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US military flights grounded in Djibouti, exercise canceled following crashes

A US Marine Corp (USMC) AV-8B Harrier aircraft, deployed with the 398th Air Expeditionary Group (AEG), takes off at Freetown International Airport, Sierra Leone. The 398th AEG is currently in Sierra Leone to provide personnel recovery and emergency evacuation capability for the Humanitarian Assistance Survey Teams (HAST) and the Fleet Anti-terrorism Security Teams (FAST) in Liberia, during Joint Task Force (JTF) Liberia. (TSGT JUSTIN D. PYLE, USAF)

All U.S. military flights in Djibouti have been grounded and a major military exercise canceled after two recent accidents in the east African country, the U.S. military said Thursday.

American commanders reached an agreement with the Djiboutian government to pause U.S. military flights following the incidents, said Marine Lt. Gen. Kenneth McKenzie, the director of the Joint Staff. The Navy then canceled the remainder of exercise Alligator Dagger along the Horn of Africa, he told reporters at the Pentagon.

“That’s just a reasonable precaution by the commander on the ground to determine that we’re not doing something that we need to fix,” McKenzie said.

On Tuesday, a Marine Corps AV-8B Harrier jet crashed at Djibouti’s international airport, forcing the pilot to eject from the aircraft. Later that day, a CH-53 helicopter suffered structural damage during a landing in Arta Beach.

“Both incidents are currently under a joint investigation, and we will provide more information when able. A safety stand-down has been initiated for all exercise participants,” said Lt. Christina M. Gibson, a spokeswoman for U.S. Naval Forces Central Command.

The pilot of the Harrier suffered minor injuries. The aircrew of the CH-53 were not injured during the landing and the helicopter has remained at the landing site pending additional assessment, the Navy said.

It was the third incident involving Marine Corps aircraft this week. On Tuesday, four Marines were killed when a CH-53E Super Stallion helicopter crashed in southern California.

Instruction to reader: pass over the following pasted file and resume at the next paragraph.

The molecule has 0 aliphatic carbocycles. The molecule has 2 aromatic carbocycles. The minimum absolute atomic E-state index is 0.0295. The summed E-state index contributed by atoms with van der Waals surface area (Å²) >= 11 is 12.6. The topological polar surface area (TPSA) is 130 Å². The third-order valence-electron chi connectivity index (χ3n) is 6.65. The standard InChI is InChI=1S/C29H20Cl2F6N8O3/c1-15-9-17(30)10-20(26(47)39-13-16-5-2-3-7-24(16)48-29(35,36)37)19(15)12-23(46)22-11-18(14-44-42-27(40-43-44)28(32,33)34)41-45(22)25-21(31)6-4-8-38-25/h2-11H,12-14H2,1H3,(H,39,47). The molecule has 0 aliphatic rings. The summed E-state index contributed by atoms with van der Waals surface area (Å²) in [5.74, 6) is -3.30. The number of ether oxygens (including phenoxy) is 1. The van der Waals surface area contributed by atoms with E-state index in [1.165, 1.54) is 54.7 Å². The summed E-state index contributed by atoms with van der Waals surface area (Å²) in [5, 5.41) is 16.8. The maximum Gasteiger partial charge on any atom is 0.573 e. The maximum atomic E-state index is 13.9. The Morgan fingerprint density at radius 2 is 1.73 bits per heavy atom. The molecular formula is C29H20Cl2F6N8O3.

The accidents in Djibouti occurred during a major naval exercise being conducted off the coast of the strategic Horn of Africa nation.

Alligator Dagger is the largest regional amphibious combat rehearsal exercise in the region and involves troops with the Naval Amphibious Force, Task Force 51/5th Marine Expeditionary Brigade.

The drill is led by Naval Forces Central Command.

For the military, Djibouti is a hub for counterterrorism efforts in the region, including operations in neighboring Somalia and across the Gulf of Aden in Yemen.

McKenzie declined to say what, if any, operational impact the aviation stand-down would have an operations in the region.

There are roughly 4,000 U.S. military personnel in Djibouti, a tiny nation where there are large numbers of international troops. Last year, China opened its first overseas base in the country.

However, there has been a history of complications when it comes to air safety in Djibouti.

In 2015, The Washington Post revealed a host of safety issues and violations by Djiboutian air traffic controllers. In some cases, the controllers reportedly worked under the influence of narcotics, slept on the job and expressed hostility toward the U.S. military mission — in particular, drone operations launched out of Djibouti. In some cases, air traffic control teams even refused to allow military aircraft to land in a timely manner, putting aircraft and personnel at risk, the Post reported.

U.S. officials told Stars and Stripes at the time that issues reported by the Post occurred mainly in 2012 and 2013 and that actions have been taken by the military and top diplomats to improve matters.

Among the measures aimed at reducing risks for U.S. personnel was the establishment of a U.S. manned and operated terminal advisory radar.

“They cannot direct the aircraft, but they provide traffic advisories to U.S. military aircraft when they check in with them,” U.S. Naval Forces Africa said at the time. “In other words, they have the ability to properly advise them on a range of issues before they develop into a potential safety incident.”

Stars and Stripes reporter Corey Dickstein contributed to this story.

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© 2018 the Stars and Stripes

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